Both motor insurance policies and Irish law will need to be reviewed following a recent judgment of the Court of Justice of the European Union (the CJEU). The judgment clarified that motor insurance policies must cover accidents on private land. Until now, Irish law only required that motor insurance policies cover the use of motor vehicles in a public place.
The case was taken by Mr Vnuk, who was injured when a tractor and trailer struck a ladder on which he was standing. As the accident happened on a private farm (and not in a public place), the insurance company argued that the insurance policy did not cover Mr Vnuk’s injuries. The insurance company’s arguments were successful in Slovenia’s lower courts on the basis of Slovenian law. Slovenia’s Supreme Court, however, asked the CJEU to decide if Slovenian law (as interpreted by the lower courts) was compatible with European Law.
The CJEU decided that European law compelled member states to ensure that compulsory insurance covered accidents that happened on private, as well as public, property. In arriving at this conclusion, the CJEU acknowledged that, when read literally, the relevant EU Directives’ provisions were not the same in the various languages in which those Directives were published. Some versions (e.g. the Spanish version) suggested that motor insurance was only compulsory in public places; other versions (e.g. the English version) suggested that there was no distinction between public and private places.
The CJEU noted that one cannot simply apply a literal interpretation of a Directive in one language to the exclusion of the other versions of that Directive. Where such a situation arises, one must look at the general scheme of the Directive and decide which interpretation best serves the Directive’s objectives.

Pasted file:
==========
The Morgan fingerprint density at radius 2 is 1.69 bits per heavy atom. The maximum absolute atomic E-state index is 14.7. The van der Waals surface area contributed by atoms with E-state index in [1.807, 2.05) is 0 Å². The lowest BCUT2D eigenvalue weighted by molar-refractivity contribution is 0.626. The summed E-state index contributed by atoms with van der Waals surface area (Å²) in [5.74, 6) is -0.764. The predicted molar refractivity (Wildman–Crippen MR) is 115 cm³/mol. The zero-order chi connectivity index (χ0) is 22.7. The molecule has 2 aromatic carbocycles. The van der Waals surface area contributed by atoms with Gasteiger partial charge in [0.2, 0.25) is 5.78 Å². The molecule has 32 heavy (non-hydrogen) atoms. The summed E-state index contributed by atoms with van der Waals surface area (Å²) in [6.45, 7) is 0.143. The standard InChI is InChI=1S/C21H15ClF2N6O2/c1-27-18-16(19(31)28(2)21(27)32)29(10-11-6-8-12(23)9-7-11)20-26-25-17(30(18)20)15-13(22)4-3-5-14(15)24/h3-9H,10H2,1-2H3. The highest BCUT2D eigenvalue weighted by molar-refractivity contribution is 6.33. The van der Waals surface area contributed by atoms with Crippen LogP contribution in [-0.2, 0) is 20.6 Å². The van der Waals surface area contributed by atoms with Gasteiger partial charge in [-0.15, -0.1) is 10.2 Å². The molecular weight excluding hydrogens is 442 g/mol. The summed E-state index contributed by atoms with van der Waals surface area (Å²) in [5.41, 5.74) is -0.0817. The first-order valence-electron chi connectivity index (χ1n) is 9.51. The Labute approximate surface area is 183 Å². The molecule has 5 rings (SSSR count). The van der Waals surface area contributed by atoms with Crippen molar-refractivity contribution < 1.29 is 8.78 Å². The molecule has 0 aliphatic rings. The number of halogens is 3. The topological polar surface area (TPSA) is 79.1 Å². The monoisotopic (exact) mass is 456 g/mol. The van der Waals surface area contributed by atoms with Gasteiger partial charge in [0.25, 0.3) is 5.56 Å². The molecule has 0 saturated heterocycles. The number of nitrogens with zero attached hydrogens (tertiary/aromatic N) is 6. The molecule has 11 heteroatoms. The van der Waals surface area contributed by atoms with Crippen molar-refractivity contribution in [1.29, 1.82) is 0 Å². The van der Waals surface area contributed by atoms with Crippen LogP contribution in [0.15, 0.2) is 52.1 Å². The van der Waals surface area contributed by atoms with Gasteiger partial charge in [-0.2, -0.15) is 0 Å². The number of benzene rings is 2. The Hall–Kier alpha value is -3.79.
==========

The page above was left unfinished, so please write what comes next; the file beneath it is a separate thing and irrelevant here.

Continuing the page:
In this case, the CJEU’s view was that one of the relevant Directives’ main objectives was to protect the victims of motor accidents. The CJEU supported this view in various ways, with apparently the most decisive factor being the way in which the Directives had evolved. Since the first Directive was passed in 1972, various amendments had been made that sought to extend, rather than restrict, the scope of compulsory motor insurance. In light of this, the CJEU decided that the Directives’ clear intention was to expand compulsory motor insurance in such a way as to ensure victims of motor accidents are protected.
The decision will impact Irish insurers and policyholders in various ways. The broader scope of compulsory motor insurance will increase the number of claims that will be made under those policies and may impact on premium pricing. The value of other insurance policies under which accidents on private land would have been covered up until now will also have to be reassessed. Reinsurance contracts will also need to be reviewed in light of the CJEU’s judgment.
In addition, the Department of Transport is understood to be considering what changes may need to be made to Irish law following the CJEU’s decision. Such changes are likely to include amendments to the Road Traffic Acts, and could result in the Motor Insurance Bureau of Ireland covering certain accidents on private land.
Contributed by: Grant Murtagh